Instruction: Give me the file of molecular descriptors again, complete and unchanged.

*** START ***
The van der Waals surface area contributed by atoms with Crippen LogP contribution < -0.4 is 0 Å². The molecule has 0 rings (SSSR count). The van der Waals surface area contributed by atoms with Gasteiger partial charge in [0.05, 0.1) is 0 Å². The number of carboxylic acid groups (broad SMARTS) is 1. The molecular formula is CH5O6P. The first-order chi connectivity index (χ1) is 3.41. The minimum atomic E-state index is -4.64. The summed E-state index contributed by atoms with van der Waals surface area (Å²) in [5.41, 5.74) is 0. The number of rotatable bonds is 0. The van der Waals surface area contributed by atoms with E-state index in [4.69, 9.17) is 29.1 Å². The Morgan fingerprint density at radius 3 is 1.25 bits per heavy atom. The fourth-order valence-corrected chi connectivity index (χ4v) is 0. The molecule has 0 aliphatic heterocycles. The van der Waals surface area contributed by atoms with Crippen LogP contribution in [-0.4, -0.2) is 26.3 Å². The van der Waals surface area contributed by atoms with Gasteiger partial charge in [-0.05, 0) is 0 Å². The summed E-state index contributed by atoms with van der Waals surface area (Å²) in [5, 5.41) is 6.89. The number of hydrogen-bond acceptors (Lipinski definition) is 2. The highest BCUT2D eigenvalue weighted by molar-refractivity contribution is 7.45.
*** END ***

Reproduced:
The van der Waals surface area contributed by atoms with Crippen LogP contribution < -0.4 is 0 Å². The molecule has 0 rings (SSSR count). The van der Waals surface area contributed by atoms with Gasteiger partial charge in [0.05, 0.1) is 0 Å². The number of carboxylic acid groups (broad SMARTS) is 1. The molecular formula is CH5O6P. The first-order chi connectivity index (χ1) is 3.41. The minimum atomic E-state index is -4.64. The summed E-state index contributed by atoms with van der Waals surface area (Å²) in [5.41, 5.74) is 0. The number of rotatable bonds is 0. The van der Waals surface area contributed by atoms with E-state index in [4.69, 9.17) is 29.1 Å². The Morgan fingerprint density at radius 3 is 1.25 bits per heavy atom. The fourth-order valence-corrected chi connectivity index (χ4v) is 0. The molecule has 0 aliphatic heterocycles. The van der Waals surface area contributed by atoms with Crippen LogP contribution in [-0.4, -0.2) is 26.3 Å². The van der Waals surface area contributed by atoms with Gasteiger partial charge in [-0.05, 0) is 0 Å². The summed E-state index contributed by atoms with van der Waals surface area (Å²) in [5, 5.41) is 6.89. The number of hydrogen-bond acceptors (Lipinski definition) is 2. The highest BCUT2D eigenvalue weighted by molar-refractivity contribution is 7.45.